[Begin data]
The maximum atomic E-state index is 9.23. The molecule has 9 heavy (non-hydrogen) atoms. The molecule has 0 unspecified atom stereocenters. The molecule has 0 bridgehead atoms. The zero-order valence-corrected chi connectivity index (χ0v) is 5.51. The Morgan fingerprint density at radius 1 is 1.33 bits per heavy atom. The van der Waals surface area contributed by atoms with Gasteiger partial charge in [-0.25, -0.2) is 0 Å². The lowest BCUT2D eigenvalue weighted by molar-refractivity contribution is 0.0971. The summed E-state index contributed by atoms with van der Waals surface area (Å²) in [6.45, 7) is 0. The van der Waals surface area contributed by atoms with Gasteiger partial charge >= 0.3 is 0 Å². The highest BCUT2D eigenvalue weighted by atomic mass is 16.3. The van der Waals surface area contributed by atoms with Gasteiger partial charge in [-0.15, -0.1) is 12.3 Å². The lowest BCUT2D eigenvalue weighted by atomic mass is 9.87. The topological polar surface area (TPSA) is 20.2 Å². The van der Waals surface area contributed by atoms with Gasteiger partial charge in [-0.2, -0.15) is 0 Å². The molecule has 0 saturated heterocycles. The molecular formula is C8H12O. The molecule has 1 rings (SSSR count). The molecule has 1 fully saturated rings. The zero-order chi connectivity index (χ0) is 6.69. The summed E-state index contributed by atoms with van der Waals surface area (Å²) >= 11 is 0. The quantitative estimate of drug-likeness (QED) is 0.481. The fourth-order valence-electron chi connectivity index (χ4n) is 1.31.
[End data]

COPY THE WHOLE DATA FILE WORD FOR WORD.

The maximum atomic E-state index is 9.23. The molecule has 9 heavy (non-hydrogen) atoms. The molecule has 0 unspecified atom stereocenters. The molecule has 0 bridgehead atoms. The zero-order valence-corrected chi connectivity index (χ0v) is 5.51. The Morgan fingerprint density at radius 1 is 1.33 bits per heavy atom. The van der Waals surface area contributed by atoms with Gasteiger partial charge in [-0.25, -0.2) is 0 Å². The lowest BCUT2D eigenvalue weighted by molar-refractivity contribution is 0.0971. The summed E-state index contributed by atoms with van der Waals surface area (Å²) in [6.45, 7) is 0. The van der Waals surface area contributed by atoms with Gasteiger partial charge >= 0.3 is 0 Å². The highest BCUT2D eigenvalue weighted by atomic mass is 16.3. The van der Waals surface area contributed by atoms with Gasteiger partial charge in [-0.15, -0.1) is 12.3 Å². The lowest BCUT2D eigenvalue weighted by atomic mass is 9.87. The topological polar surface area (TPSA) is 20.2 Å². The van der Waals surface area contributed by atoms with Gasteiger partial charge in [-0.2, -0.15) is 0 Å². The molecule has 0 saturated heterocycles. The molecular formula is C8H12O. The molecule has 1 rings (SSSR count). The molecule has 1 fully saturated rings. The zero-order chi connectivity index (χ0) is 6.69. The summed E-state index contributed by atoms with van der Waals surface area (Å²) >= 11 is 0. The quantitative estimate of drug-likeness (QED) is 0.481. The fourth-order valence-electron chi connectivity index (χ4n) is 1.31.